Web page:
ventricular (LV) mass in patients with PEM. Singh et al.
reported that LV systolic functions were reduced especially
in children with a loss in bodyweight of more than % of
expected weight []. A recent study showed that parameters
of LV systolic function were signicantly reduced in patients
with PEM as compared to controls []. PEM has been
established as an independent risk factor for mortality in
patients with heart failure [].
Chinese investigators rst showed that selenium de-
ciency is one of the principal factors responsible for Keshan
disease, a dilated cardiomyopathy that aects people living
in rural areas where selenium is decient []. Selenium
mediates its eects via incorporation into selenoproteins
(Figure ). Selenium-dependent enzymes mediate a wide
range of biological functions such as regulation of the
inammatory response and proliferation/dierentiation of
several immune cells.
Selenium is also important in the body’s antioxidant
defense mechanism []. When incorporated into the various
selenoenzymes, selenium increases antioxidant capacity and
suppresses the production of interleukins and tumor necrosis
factor alpha (TNF-𝛼). Lu et al. provided the rst evidence
that selenoproteins contribute to the antioxidant defense
mechanisms in cardiomyocytes. Venardos and colleagues
demonstrated that selenium deciency leads to myocardial
injury secondary to increased protein and lipid peroxidation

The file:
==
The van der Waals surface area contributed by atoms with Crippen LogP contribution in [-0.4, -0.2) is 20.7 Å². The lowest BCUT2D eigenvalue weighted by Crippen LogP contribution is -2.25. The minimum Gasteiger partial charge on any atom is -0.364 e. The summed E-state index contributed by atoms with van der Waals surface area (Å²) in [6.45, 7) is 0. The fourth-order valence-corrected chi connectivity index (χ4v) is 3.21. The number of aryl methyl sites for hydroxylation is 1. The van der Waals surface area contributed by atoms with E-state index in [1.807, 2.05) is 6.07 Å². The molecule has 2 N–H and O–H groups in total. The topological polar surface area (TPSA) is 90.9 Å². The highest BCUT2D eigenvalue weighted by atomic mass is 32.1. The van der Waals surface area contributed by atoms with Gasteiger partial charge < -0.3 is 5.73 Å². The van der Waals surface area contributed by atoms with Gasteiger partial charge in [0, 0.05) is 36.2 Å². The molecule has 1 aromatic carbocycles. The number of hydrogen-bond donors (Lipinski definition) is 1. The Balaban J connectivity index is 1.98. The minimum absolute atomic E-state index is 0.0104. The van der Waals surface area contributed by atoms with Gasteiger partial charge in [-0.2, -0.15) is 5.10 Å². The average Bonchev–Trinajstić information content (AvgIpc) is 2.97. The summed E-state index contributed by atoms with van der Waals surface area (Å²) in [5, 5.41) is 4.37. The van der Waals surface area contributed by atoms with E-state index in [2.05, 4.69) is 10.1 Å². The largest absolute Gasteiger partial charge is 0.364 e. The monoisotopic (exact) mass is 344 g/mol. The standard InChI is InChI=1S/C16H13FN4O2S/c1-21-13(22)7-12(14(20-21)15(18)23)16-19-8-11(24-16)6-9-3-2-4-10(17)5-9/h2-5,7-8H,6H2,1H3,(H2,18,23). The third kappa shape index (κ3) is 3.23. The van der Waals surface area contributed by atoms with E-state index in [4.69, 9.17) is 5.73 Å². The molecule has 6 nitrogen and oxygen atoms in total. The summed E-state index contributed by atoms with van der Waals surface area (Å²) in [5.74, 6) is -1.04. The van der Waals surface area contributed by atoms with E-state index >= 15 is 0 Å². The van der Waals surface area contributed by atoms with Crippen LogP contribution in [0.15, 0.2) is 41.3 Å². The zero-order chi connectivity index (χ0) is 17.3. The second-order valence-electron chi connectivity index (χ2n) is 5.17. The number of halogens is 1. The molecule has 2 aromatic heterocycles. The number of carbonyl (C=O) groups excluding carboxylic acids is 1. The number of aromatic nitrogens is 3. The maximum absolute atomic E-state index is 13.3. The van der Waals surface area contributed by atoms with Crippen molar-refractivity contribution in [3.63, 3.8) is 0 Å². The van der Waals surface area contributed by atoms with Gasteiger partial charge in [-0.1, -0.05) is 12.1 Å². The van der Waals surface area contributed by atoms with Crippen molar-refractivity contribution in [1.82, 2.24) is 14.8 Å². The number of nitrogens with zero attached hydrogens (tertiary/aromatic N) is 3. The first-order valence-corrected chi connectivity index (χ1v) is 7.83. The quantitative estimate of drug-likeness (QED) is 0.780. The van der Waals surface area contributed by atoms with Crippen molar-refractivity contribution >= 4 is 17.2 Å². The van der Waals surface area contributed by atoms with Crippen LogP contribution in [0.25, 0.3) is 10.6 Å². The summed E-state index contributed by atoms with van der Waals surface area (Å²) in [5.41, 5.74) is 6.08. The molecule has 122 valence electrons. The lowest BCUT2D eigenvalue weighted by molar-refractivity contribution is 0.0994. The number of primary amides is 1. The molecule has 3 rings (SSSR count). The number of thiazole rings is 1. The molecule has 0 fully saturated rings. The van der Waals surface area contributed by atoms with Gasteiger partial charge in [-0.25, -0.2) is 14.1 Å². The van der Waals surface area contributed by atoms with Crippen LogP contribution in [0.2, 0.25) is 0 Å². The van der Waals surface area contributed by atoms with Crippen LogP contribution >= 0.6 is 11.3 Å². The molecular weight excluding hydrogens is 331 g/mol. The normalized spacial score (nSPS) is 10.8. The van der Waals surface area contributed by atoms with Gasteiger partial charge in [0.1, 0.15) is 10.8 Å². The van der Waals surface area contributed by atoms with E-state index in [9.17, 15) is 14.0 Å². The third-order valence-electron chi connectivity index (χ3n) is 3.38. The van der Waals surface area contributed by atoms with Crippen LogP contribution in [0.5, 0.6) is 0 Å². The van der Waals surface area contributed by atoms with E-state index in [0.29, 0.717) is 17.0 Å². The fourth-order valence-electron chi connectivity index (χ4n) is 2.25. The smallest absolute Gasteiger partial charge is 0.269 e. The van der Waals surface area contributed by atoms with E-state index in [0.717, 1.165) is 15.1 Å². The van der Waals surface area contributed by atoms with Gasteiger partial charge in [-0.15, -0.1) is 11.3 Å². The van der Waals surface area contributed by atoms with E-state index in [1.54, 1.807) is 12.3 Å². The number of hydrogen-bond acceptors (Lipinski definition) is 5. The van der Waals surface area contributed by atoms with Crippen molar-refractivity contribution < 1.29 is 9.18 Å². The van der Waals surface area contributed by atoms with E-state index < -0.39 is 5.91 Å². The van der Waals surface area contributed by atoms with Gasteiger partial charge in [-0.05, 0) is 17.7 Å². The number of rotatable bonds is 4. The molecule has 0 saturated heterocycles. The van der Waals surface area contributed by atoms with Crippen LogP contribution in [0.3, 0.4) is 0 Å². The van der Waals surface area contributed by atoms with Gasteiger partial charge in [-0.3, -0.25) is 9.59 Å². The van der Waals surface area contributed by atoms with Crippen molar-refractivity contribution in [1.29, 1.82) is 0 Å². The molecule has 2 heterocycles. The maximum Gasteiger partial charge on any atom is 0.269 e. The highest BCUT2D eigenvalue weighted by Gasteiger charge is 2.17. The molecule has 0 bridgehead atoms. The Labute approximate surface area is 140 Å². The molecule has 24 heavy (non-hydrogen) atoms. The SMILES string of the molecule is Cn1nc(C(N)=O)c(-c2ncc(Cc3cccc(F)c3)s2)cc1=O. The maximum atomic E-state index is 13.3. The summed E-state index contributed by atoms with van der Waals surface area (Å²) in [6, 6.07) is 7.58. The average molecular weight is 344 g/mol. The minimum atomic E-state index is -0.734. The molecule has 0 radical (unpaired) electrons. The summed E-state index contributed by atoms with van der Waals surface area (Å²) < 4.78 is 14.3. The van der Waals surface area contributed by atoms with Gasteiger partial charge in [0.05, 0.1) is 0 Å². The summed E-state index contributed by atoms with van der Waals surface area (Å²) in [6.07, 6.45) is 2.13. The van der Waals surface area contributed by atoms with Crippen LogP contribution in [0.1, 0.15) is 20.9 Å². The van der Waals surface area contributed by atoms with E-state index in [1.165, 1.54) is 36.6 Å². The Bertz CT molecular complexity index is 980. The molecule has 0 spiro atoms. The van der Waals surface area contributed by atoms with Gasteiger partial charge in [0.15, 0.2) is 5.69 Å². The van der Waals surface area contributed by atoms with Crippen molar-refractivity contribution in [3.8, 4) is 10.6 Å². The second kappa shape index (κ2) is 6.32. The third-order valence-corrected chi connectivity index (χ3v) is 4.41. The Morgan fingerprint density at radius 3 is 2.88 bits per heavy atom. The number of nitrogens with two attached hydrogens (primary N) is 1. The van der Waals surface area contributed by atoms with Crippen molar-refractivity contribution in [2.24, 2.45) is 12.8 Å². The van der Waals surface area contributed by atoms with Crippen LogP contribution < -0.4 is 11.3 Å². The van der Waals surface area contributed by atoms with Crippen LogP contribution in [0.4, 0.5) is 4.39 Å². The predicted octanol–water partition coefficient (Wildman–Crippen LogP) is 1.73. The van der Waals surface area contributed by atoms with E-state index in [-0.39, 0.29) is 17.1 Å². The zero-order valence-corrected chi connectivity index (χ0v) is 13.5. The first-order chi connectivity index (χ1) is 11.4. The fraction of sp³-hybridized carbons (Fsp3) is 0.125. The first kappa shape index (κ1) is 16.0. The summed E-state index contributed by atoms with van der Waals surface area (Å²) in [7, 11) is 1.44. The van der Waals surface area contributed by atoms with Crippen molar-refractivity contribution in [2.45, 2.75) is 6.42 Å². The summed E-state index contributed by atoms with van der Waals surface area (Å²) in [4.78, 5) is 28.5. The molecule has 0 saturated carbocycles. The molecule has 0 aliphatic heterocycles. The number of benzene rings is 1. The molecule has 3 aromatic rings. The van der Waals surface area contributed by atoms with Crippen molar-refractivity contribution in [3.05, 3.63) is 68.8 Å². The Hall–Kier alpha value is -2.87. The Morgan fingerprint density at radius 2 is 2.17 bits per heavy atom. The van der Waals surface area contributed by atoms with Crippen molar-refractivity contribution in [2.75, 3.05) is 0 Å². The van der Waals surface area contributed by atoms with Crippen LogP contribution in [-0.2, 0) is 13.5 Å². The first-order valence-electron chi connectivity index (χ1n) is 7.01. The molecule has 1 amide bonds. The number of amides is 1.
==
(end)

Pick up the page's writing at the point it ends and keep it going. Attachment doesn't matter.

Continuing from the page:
in a rat model. ese data were supported by the experiments
of Tanguy et al., who showed that selenium deciency in rats
lead to myocardial damage and altered recovery of cardiac
function.
Given these ndings, various experimental studies have
aimed to limit myocardial injury through selenium supple-
mentation. e Venardos group showed signicantly more
myocardial injury in rats fed with a low selenium diet.
Furthermore, Tanguy and colleagues conrmed selenium’s
protective characteristics by demonstrating (a) an improved
cardiac function recovery, (b) a signicantly reduced infarct
Case Reports in Pediatrics
Heart
GP-3
Prevents LDL oxidation, vascular inammation,
and atherogenesis
GP-4
Protects cellular lipids from oxidation
Trx-1
Reduces hypertrophy
and oxidative stress
SelK
Decreases intracellular ROS
F : A diagram showing the actions of various selenoproteins on the cardiac myocytes. SelK: selenoprotein K. GP-: glutathione
peroxidase-. Trx-: thioredoxin reductase-. GP-: glutathione peroxidase-. ROS: reactive oxygen species. LDL: low density lipoprotein.
T : A comparison between marasmus and kwashiorkor.
Marasmus (PEM) Kwashiorkor
Severe deciency of all
nutrients and inadequate
caloric intake
Severe protein deciency
but normal caloric intake
Peripheral edema is absent Peripheral edema is present
Hair changes absent
Hair changes common
(sparse and easily pulled
out)
Skin is dry and wrinkled
but no dermatosis
Dermatosis, aky paint
appearance of skin
Voracious appetite Poor appetite